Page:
Inpatient Versus Outpatient Alcohol Rehab – pro

There are many similarities between inpatient and outpatient alcohol rehab programs. Both types of treatment programs provide direction and guidance to the patients and their families to educate them about what alcoholism is and how to set and meet appropriate goals for treatment and recovery. Inpatient therapy involves a 24/7 stay in a residential treatment facility that is isolated from the outside world. The goal is to provide a setting that keeps distractions and temptations to a minimum and allows the patient to focus on recovery. These types of treatment programs can be as short as four to six weeks or as long as several months to a year, depending on the severity of the addiction. Inpatient alcohol rehab is beneficial for those who are severely addicted or who have had trouble succeeding in other treatment settings in the past.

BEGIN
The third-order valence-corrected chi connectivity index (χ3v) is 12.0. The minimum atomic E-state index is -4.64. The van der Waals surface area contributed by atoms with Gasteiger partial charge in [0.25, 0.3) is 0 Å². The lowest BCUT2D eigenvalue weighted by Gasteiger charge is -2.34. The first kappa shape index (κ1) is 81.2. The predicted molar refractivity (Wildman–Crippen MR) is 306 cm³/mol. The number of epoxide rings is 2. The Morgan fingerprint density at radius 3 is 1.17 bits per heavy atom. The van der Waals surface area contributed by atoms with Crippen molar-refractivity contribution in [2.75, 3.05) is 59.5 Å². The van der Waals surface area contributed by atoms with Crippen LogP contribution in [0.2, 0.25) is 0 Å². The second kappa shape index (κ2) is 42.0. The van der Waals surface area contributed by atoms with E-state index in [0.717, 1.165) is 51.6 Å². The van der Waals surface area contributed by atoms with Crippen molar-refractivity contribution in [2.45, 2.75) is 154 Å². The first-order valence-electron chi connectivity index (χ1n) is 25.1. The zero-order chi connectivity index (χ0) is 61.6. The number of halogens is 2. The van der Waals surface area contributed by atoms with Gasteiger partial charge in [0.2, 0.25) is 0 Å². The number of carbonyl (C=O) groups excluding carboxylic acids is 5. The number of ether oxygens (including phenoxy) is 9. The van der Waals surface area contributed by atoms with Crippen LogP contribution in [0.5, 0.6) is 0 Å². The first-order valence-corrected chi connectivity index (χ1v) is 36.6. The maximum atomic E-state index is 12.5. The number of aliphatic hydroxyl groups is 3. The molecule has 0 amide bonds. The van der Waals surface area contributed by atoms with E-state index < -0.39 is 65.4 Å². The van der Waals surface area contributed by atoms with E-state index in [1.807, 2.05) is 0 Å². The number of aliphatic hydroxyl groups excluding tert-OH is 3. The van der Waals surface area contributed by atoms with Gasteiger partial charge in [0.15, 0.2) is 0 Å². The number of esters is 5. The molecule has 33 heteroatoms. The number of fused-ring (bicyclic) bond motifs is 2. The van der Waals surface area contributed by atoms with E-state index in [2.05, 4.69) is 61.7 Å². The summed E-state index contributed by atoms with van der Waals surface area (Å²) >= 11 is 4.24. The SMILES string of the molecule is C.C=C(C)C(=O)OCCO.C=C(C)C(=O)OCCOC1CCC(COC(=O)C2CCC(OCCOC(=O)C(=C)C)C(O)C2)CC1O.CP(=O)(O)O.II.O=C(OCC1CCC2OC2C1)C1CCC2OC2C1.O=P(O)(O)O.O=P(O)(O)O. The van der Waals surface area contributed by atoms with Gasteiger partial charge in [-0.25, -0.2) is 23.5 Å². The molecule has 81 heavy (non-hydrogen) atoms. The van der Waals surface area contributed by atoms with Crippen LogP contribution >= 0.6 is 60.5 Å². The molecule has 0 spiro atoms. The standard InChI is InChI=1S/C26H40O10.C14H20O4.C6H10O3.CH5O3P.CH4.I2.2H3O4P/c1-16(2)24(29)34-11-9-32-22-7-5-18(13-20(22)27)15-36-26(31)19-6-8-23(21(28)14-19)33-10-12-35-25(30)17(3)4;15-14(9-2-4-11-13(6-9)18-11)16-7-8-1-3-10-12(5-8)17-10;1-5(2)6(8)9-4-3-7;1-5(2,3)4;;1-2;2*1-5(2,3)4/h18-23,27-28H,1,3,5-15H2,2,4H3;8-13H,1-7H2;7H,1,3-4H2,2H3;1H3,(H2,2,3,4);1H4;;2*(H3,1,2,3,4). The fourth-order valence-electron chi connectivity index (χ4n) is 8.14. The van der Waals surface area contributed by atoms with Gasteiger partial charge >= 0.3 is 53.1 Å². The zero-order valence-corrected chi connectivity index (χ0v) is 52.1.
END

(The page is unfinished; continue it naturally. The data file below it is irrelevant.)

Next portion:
Outpatient alcohol rehab is generally suggested for those who aren’t heavily addicted to alcohol but still need help breaking their addiction to this drug. Treatment usually involves one or more meetings per week that can last from one to several hours and include behavioral therapy, group therapy and single therapy sessions, as well as educational classes and other treatments.

Outpatient treatment allows individuals to continue working, going to school and – in general – continuing their normal life. Inpatient treatment is much more costly than outpatient treatment. Inpatient therapy has the advantage of being an environment free from distractions and temptations, whereas outpatient therapy will allow one to be exposed to temptations that may lead to relapse. Inpatient therapy also allows one to recover physically going back to the ‘real world.’

American Academy of Child and Adolescent Psychiatry, Practice Parameter for the Assessment and Treatment of Children and Adolescents with Substance Use Disorders, 2007,

American Psychiatric Association, Practice Guideline for the Treatment of Patients with Substance Use Disorders, Guideline Watch 2007,

Clinical Practice Guideline, Management of Substance Use Disorders, VA/DoD Evidenced Based Practice, 2009,

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